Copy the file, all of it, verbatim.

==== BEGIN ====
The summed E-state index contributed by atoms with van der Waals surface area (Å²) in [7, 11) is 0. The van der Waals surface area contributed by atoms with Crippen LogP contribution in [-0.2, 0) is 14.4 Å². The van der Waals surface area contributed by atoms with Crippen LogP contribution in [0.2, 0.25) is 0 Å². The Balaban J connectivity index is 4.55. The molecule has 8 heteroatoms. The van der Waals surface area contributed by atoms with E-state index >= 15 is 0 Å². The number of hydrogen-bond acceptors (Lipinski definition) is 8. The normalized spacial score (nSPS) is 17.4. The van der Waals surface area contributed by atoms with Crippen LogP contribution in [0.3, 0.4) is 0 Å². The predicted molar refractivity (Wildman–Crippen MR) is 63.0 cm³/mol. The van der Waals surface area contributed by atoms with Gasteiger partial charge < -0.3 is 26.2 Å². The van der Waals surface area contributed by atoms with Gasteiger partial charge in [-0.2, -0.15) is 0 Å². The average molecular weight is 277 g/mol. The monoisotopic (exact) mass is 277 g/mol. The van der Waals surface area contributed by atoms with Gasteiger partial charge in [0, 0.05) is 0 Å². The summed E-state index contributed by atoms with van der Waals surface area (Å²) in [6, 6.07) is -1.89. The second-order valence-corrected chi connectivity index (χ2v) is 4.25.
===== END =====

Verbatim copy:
The summed E-state index contributed by atoms with van der Waals surface area (Å²) in [7, 11) is 0. The van der Waals surface area contributed by atoms with Crippen LogP contribution in [-0.2, 0) is 14.4 Å². The van der Waals surface area contributed by atoms with Crippen LogP contribution in [0.2, 0.25) is 0 Å². The Balaban J connectivity index is 4.55. The molecule has 8 heteroatoms. The van der Waals surface area contributed by atoms with E-state index >= 15 is 0 Å². The number of hydrogen-bond acceptors (Lipinski definition) is 8. The normalized spacial score (nSPS) is 17.4. The van der Waals surface area contributed by atoms with Crippen LogP contribution in [0.3, 0.4) is 0 Å². The predicted molar refractivity (Wildman–Crippen MR) is 63.0 cm³/mol. The van der Waals surface area contributed by atoms with Gasteiger partial charge < -0.3 is 26.2 Å². The van der Waals surface area contributed by atoms with Gasteiger partial charge in [-0.2, -0.15) is 0 Å². The average molecular weight is 277 g/mol. The monoisotopic (exact) mass is 277 g/mol. The van der Waals surface area contributed by atoms with Gasteiger partial charge in [0, 0.05) is 0 Å². The summed E-state index contributed by atoms with van der Waals surface area (Å²) in [6, 6.07) is -1.89. The second-order valence-corrected chi connectivity index (χ2v) is 4.25.